Take the 2-minute tour ×
Stack Overflow is a question and answer site for professional and enthusiast programmers. It's 100% free, no registration required.

It is very common to use a private static readonly object for locking in multi threading. I understand that private reduces the entry points to the locking object by tightening the encapsulation and therefore access to the most essential.

But why static?

private static readonly object Locker = new object();

At the end the field is only used within my class only, and I could also just use this instead:

private readonly object Locker = new object();

Any comments?

UPDATE:

As an example I have pasted this code (just an example). I could use static or non-static locker on this and both would work fine. Considering the answer below I should be rather defining my locker like this? (Sorry I have an interview next week and need to know every detail :)

private readonly object Locker = new object();

And here is the code:

    private int _priceA;
    private int _priceB;
    private EventWaitHandle[] _waithandle;
    private readonly IService _service;

//ctor
public ModuleAViewModel(IService service)
    {
        _service = service;
        _modelA = new ModelA();
        _waithandle = new ManualResetEvent[2];
        _waithandle[0] = new ManualResetEvent(false);
        _waithandle[1] = new ManualResetEvent(false);
        LoadDataByThread();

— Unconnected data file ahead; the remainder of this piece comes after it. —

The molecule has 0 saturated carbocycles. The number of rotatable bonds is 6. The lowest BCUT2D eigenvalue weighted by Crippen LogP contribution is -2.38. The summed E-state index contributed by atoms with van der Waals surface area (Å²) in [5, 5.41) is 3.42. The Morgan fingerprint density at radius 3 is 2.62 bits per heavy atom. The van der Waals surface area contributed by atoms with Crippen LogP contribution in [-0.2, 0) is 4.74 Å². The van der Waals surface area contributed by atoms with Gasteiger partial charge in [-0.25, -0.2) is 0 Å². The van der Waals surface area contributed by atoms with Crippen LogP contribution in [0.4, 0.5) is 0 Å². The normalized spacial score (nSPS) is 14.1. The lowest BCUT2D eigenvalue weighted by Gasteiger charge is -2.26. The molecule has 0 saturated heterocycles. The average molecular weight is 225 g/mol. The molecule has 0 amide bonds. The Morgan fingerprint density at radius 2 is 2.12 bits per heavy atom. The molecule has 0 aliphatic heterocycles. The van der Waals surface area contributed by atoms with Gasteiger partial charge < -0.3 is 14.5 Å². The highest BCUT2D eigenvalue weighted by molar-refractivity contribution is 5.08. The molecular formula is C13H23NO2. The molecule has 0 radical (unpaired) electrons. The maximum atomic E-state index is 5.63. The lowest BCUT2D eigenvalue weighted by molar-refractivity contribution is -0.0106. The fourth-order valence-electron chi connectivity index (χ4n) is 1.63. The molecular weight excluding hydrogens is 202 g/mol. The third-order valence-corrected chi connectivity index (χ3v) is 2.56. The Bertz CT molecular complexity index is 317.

}


 private void LoadDataByThread()
        {
            new Thread(() =>
                           {
                               new Thread(() =>
                               {
                                   lock (Locker)
                                   {
                                       _priceA = _service.GetPriceA();
                                   }
                                   _waithandle[0].Set();
                               }).Start();

                               new Thread(() =>
                               {
                                   lock (Locker)
                                   {
                                       _priceB = _service.GetPriceB();
                                   }
                                   _waithandle[1].Set();
                               }).Start();

                               WaitHandle.WaitAll(_waithandle);
                               PriceA = _priceA;
                               PriceB = _priceB;
                           }).Start();
        }

Thanks

share|improve this question
8  
To my knowledge, static is usually used to make it instance-agnostic. If several instances of "MyWorkerClass" exist, only one can run with the given data at a time (assuming they all use shared resources). –  Brad Christie Feb 19 '11 at 20:01
2  
The edit lacks an important detail: where are _service and _waithandle located? instance? static? other? That could, for example, be deliberately synchronizing access to a remote server... –  Marc Gravell Feb 19 '11 at 20:15